Monthly Archives: February 2016

GUARDIAN LETTERS ASK – Antisemitic? Or just against the Israeli government’s oppressive actions?

Among several letters challenging allegations of antisemitism at the Oxford University Labour Club, published by the Guardian online, is this one from Jewish supporters of justice for Palestine.

Antisemitism is conspicuous by its absence in your article on “antisemitism” at Oxford University Labour Club.

Antisemitism is abuse, discrimination and hatred of Jews as Jews. Examples of such abuse might be the description of the US ambassador to Israel, Daniel Shapiro, as “a little Jew boy” by former Netanyahu aide Aviv Bushinsky.

If someone had suggested that people should follow the suggestion of the chief rabbi of Safed, Shmuel Eliyahu, that Jews should not rent rooms to Arabs but instead applied an equivalent policy to Oxford’s Jewish students, we could understand and would share the concern.

Perhaps MPs John Mann and Louise Ellman prefer another description for the situation on the West Bank whereby two systems of law operate – one for Palestinians and the other for Jewish settlers? Or why half of Israel’s Arab villages are “unrecognised” and liable to instant demolition, whereas Jewish villages and towns are always recognised?

Whether Israel is an apartheid state or not is a perfectly legitimate political debate. Jewish students can be found on both sides of this debate. It is not, however, antisemitic.

Those who deliberately confuse antisemitism and anti-Zionism give comfort and aid to the real antisemites in our society. Like the boy who cried wolf, they ensure that if antisemitism does rear its ugly head, people will assume that this is just another false accusation.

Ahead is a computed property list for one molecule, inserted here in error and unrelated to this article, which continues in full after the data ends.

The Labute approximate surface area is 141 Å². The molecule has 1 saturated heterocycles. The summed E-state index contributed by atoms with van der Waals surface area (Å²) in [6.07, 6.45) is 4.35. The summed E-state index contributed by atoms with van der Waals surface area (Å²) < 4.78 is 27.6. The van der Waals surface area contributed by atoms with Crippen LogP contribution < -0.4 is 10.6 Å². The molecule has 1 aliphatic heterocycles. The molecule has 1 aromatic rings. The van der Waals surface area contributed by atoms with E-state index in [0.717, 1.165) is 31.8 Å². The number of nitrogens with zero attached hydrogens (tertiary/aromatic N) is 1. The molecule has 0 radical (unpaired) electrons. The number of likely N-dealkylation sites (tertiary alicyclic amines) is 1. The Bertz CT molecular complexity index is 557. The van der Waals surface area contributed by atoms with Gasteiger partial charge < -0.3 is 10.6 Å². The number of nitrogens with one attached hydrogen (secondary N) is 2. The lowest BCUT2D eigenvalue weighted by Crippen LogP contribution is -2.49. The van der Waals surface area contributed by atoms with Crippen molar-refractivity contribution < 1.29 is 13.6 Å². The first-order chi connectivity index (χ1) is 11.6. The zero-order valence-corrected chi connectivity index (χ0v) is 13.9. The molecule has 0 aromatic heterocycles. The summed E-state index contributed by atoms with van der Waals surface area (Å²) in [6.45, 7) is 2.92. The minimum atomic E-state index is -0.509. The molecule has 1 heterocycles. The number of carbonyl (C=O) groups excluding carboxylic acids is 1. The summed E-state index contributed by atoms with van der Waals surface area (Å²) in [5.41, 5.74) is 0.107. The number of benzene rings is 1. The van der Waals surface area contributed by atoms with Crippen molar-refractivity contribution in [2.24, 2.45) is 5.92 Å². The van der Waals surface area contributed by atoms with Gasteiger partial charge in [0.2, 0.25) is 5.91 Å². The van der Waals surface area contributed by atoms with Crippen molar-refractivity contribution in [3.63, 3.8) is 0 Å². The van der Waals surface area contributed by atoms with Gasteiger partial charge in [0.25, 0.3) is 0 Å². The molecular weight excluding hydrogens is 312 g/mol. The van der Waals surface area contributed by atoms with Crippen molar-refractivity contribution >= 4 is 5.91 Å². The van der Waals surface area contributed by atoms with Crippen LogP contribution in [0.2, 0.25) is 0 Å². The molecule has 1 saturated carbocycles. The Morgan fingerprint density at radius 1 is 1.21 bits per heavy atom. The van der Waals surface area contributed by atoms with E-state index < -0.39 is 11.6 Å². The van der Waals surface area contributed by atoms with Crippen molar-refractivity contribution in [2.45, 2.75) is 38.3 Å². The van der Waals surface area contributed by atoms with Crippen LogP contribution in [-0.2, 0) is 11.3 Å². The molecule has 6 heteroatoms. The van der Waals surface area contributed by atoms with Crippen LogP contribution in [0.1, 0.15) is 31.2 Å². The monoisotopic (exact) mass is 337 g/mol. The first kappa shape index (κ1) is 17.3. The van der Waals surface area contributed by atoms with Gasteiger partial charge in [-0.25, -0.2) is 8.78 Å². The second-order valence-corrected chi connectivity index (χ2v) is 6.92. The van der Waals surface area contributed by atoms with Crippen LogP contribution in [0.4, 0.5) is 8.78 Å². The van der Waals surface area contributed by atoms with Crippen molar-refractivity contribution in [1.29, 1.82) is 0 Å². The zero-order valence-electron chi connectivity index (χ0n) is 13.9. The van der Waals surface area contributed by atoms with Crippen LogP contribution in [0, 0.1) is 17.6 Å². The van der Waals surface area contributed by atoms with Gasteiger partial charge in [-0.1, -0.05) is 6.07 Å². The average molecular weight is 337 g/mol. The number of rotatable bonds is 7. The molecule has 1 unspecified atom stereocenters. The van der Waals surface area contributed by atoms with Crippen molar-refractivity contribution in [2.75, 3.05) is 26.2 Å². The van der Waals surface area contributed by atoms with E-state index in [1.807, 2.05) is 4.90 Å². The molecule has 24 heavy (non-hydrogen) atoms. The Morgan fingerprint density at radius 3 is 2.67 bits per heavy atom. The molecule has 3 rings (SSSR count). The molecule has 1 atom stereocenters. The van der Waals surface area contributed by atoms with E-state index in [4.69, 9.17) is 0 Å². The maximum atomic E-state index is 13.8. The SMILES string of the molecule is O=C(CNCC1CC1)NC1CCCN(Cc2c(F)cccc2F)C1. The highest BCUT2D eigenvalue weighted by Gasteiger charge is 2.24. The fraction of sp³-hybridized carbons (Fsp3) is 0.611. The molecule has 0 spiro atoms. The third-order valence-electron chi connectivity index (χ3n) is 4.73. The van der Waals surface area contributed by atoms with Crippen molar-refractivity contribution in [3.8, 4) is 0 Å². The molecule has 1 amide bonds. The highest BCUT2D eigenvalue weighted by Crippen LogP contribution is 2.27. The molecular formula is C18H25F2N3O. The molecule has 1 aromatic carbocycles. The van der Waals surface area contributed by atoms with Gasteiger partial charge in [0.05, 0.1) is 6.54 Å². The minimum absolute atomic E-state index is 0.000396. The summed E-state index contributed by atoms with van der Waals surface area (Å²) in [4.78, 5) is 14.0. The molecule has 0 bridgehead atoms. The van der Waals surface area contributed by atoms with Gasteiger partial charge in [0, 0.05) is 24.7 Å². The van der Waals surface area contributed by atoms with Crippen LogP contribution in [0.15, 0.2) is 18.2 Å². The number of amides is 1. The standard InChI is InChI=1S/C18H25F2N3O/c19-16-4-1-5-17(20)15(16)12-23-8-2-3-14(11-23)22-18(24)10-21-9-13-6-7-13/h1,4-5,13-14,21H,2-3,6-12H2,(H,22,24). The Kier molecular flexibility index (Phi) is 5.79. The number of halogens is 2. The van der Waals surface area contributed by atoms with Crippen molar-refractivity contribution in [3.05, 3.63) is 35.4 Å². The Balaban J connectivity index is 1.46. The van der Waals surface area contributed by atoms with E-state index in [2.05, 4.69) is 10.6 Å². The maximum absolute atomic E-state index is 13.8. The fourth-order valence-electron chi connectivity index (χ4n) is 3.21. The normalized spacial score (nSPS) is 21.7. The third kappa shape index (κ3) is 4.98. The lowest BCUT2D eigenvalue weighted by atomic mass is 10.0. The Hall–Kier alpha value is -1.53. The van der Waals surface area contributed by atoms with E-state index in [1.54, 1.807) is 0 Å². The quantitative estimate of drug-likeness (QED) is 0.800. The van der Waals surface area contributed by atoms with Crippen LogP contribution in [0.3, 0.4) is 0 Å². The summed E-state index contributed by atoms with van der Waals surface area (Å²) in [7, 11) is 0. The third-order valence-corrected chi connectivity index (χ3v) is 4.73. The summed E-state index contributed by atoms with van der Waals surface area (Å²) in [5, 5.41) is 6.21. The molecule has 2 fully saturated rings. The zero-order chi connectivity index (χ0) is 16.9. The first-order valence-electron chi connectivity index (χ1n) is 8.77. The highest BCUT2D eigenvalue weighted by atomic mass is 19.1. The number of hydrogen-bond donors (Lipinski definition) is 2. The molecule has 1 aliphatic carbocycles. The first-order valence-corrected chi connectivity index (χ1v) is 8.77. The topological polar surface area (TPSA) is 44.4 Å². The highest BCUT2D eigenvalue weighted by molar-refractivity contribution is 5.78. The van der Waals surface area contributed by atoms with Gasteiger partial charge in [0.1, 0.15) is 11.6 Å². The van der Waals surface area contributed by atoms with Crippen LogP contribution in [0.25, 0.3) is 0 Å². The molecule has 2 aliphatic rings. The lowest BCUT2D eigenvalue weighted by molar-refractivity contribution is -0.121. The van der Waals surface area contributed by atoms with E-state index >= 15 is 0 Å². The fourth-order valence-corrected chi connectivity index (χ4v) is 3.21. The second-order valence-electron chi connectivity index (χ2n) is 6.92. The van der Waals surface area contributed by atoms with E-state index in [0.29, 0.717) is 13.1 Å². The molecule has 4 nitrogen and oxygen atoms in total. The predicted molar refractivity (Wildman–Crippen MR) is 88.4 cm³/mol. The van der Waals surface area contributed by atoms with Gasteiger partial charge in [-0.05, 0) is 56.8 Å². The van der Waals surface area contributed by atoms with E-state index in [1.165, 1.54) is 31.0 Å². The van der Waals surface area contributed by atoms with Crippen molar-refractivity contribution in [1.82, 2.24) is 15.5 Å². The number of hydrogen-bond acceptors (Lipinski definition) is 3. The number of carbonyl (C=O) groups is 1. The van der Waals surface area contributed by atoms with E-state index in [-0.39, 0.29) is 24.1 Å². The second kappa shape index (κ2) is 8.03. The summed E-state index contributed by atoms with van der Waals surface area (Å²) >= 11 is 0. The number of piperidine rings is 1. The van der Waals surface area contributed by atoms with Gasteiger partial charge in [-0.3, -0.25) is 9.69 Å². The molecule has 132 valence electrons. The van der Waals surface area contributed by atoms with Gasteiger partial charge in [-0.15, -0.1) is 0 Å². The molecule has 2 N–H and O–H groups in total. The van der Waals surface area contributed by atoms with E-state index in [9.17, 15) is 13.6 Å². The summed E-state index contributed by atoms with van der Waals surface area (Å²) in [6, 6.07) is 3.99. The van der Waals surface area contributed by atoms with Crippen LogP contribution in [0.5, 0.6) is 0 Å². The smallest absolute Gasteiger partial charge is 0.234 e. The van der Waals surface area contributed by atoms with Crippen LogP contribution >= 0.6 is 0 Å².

Tony Greenstein
Professor Haim Bresheeth
Professor Jonathan Rosenhead
Professor Steven Rose
Miriam Margolyes
Tamar Steinitz
Merav Pinchassoff
Amanda Sebestyen
Deborah Fink
Craig Berman
Susanne Levin
Leah Levane
Ben Young
Richard Kuper
Miriam Yagud
Naomi Wimborne-Idrissi
Beryl Maizels
Brian Robinson
Mike Cushman
Les Levidow

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Jewish groups combine to condemn government attack on BDS

Members of five Jewish organisations in the UK worked together to produce a statement condemning  government plans to punish local councils and other bodies if they took procurement or investment decisions in line with the Palestinian Boycott, Divestment and Sanctions call.

The version published by  the Independent online on Wednesday was not the final, agreed wording. J-BIG’s name was missing while that of Jews for Justice for Palestinians (JfJfP) was erroneously included.

To put the record straight we publish here the statement as intended by the participants, representing JfJfP, J-BIG, Independent Jewish Voices, the International Jewish anti-Zionist Network and the Jewish Socialist Group.

ANTISEMITISM AND BANNING BOYCOTTS

We find it incompatible with democratic freedom, and counterproductive, that the government intends to block ethical investment and procurement decisions by public bodies lest they “poison and polarise debate and fuel antisemitism” [Boycotting of Israeli goods to be criminal offence, February 15]

Opposition to the State of Israel’s continued occupation, crimes against the Palestinian people and violation of international law, has nothing whatever to do with antisemitism. What smacks of antisemitism is to think that all Jews uncritically support Israel’s actions.

The truth is that growing numbers of Jews in this country and abroad see the Palestinian boycott, divestment and sanctions (BDS) movement for what it is – a weapon of moral persuasion, deploying a tactic frequently used by powerless people in their opposition to racism, slavery and oppression.

History shows us boycotts against slave grown sugar in the West Indies, the movement of Irish tenant farmers against the eponymous Captain Boycott, Gandhi’s Indian boycott of British sales of salt and the global movement which helped end apartheid in South Africa.

In every case the Tories of the day opposed the boycott, siding with the oppressor against the oppressed.

If Cabinet Office minister Matt Hancock goes ahead and announces the ban during a visit to Israel, claiming without a shred of evidence that “local foreign policies” are “undermining our national security”, he will demonstrate his government’s continuation of an ignoble tradition.